Down With the Donor Wall


Over spring break, the names on the donor wall of the fourth floor Learning Commons (LC) were removed. What was once a board filled with the names of people who donated to the construction of the Upper School library and cafeteria space now stands as a magnetized wall with orange and blue planks, waiting to be decorated. 

Associate Director of Development and Donor Relations Melissa Glassman helped oversee the process. She said, “The overarching factor driving the change was to improve the Learning Commons as a ‘student’ focused space.”

In the LC, students study, eat, hang out with friends, and pass time between classes. Students were both surprised and confused to see that the donor wall had been altered. Others didn’t even notice the change.

Sophomore Maddox Hussar said, “They took the names down? I noticed that the names were there in the first place, but I was unaware that they are now gone.”

Similarly, sophomore Katya Alexandrov said, “I walk through the LC almost everyday, and, to be honest, I think the donor names go unnoticed for many.”

Ms. Glassman also provided insight on where the donors are represented now. “The names were not removed from the Commons, they were relocated to a newly designed plaque on the ramp between the upper and lower levels of the Commons.” 

She added, “This was done with the full knowledge and support of the donors whose support made the renovations to the library and cafeteria possible—not to mention the addition of a bridge on the fourth floor.”

Upper School Librarian Gretchen Metzler said, “From my perspective, as someone who works in the Learning Commons, the change does make the environment a bit more inclusive of all folks who use the space.”

Junior Anaitzel Franco agreed. She said, “I think that I understand Latin wanting to show the families and names of donors who are providing for the school, just because it’s out of respect and recognition; however, I know for myself, I feel uncomfortable when I can recognize the names of the people on the wall.”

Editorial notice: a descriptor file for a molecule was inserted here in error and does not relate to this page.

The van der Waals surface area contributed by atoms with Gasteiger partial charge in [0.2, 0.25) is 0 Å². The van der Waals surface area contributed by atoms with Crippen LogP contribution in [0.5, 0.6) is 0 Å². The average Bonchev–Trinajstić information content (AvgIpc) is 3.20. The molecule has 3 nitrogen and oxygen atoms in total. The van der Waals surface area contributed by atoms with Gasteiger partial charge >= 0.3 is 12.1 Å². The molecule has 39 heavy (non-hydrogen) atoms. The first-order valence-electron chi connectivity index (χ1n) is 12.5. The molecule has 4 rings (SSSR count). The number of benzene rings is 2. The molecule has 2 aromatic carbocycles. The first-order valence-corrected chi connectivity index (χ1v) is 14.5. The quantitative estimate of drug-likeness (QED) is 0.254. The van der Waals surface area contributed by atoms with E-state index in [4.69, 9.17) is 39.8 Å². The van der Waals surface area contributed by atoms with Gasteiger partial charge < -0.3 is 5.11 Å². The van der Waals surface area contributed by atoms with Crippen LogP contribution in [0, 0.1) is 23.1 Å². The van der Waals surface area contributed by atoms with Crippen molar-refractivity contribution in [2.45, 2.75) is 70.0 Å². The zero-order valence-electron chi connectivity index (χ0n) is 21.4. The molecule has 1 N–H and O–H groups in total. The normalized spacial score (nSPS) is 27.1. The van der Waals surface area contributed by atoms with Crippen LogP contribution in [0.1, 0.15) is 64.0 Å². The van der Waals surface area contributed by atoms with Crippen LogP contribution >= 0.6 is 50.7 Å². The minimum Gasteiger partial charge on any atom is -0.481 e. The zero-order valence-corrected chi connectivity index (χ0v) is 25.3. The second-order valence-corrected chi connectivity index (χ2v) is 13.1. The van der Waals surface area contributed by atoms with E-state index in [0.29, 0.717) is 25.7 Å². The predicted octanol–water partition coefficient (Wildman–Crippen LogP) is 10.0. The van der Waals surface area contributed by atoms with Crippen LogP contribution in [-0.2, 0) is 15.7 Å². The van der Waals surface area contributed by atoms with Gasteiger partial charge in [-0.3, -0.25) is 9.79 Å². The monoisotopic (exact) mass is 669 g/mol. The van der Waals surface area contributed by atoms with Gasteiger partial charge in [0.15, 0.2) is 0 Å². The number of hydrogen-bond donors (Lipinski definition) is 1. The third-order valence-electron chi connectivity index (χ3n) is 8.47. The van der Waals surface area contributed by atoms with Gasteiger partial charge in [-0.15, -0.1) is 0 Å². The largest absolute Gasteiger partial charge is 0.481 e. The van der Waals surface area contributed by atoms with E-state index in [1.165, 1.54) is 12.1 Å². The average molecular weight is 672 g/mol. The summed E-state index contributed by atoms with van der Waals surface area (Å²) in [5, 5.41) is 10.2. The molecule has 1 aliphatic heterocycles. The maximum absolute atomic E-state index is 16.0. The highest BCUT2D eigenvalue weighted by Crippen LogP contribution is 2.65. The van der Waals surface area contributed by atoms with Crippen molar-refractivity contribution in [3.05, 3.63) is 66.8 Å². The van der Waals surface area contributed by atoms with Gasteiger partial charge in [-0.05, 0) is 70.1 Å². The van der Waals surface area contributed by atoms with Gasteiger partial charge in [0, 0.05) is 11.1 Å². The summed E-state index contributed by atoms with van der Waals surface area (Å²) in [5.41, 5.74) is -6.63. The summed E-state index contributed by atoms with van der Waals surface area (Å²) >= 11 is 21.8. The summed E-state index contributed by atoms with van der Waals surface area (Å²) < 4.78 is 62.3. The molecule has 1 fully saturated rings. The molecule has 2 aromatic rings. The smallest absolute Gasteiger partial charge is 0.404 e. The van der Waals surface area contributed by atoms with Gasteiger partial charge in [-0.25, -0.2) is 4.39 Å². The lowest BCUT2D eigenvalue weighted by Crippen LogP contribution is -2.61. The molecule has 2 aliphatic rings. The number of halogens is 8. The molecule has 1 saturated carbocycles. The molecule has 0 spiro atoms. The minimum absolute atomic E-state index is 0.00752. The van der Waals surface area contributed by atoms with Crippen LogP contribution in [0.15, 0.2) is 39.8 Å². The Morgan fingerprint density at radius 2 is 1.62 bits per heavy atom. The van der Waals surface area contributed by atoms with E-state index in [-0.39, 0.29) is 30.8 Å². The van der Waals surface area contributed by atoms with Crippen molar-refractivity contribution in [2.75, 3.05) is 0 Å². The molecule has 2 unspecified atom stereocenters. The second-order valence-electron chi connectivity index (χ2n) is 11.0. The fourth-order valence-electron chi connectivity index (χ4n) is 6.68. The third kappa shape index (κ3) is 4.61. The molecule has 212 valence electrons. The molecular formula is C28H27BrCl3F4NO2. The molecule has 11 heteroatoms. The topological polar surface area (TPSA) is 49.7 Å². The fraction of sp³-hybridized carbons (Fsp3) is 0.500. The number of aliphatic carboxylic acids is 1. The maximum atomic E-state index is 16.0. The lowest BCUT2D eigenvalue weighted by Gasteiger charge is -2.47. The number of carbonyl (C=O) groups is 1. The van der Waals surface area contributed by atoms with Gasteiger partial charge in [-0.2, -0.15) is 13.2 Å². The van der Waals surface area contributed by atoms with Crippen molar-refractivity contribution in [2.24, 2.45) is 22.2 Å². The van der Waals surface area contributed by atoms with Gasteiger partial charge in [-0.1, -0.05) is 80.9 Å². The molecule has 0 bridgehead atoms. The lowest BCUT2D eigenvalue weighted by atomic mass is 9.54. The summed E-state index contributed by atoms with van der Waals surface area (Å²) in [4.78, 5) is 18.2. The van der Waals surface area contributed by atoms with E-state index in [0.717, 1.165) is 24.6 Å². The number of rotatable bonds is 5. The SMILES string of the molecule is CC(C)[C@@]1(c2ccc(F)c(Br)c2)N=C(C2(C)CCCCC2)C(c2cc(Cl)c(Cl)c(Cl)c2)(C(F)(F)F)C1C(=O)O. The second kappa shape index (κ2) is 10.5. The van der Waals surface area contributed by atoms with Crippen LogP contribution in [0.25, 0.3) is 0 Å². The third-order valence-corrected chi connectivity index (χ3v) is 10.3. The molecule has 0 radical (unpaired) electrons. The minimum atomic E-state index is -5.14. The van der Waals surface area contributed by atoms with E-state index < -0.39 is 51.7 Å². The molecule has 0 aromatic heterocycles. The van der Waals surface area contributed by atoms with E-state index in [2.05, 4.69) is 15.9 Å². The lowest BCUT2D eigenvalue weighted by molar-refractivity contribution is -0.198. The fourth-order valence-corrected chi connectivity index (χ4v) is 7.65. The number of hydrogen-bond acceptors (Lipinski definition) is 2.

Anaitzel mentioned how community members who volunteer and contribute to the school in non-monetary forms get less recognition. She added, “It does make me feel uncomfortable seeing that advertised knowing that not all families can donate. I think it puts a lot of students in uncomfortable situations.”

With a large empty space still needing to be filled, what would the new purpose of the board be?

Ms. Metzler highlighted the creativity and functionality the board will provide for community members who use the LC. She said, “The magnetic display will allow the librarians and students to easily build displays of library resources and or student work.”

In addition to the one in the LC, there is another donor wall on the first floor, opposite the Wrigley Theater. Although its location might make it less visible, students and faculty still pass by the wall on the way to the basement coming down from the second floor, or when they are standing outside the theater. 

Junior Katie Cahill said, “I think location matters. The names going down to the basement, they are not as in your face or flashy.” 

Katie agreed with the idea of a donor wall. “I wouldn’t say I’m bothered by it, because they are donating money to make the school better for us,” she said. “It gives incentive to donate, so as long as it’s not in spaces where they are so in your face, it’s okay.”

Junior Spencer Stein said, “The Learning Commons is most definitely a community space. My friends and I eat lunch there almost every day, and I sit at the tables often during frees.”

The removal of the names from the LC donor wall has left questions up in the air as to whether the first floor donor wall will stay standing. While it is not being publicly disclosed to the students whether the names will stay up in the future, Latin students have predictions about what decision will ultimately be made.

Junior Jackson Ballard said, “I don’t think the first floor names will stay up. If they take the other one down for whatever reason that may be, if it’s donor privacy or other, I just can’t think of a reason that they would take down the names in the Learning Commons and not the names downstairs.”

However, according to Ms. Glassman, “There are no plans to make changes to other donor recognition.”

There are plans in place to transform the newly blank wall of the Learning Commons into an interactive display and resource. Senior Margot Bettman said. ”Hopefully it will bring something cool and meaningful.”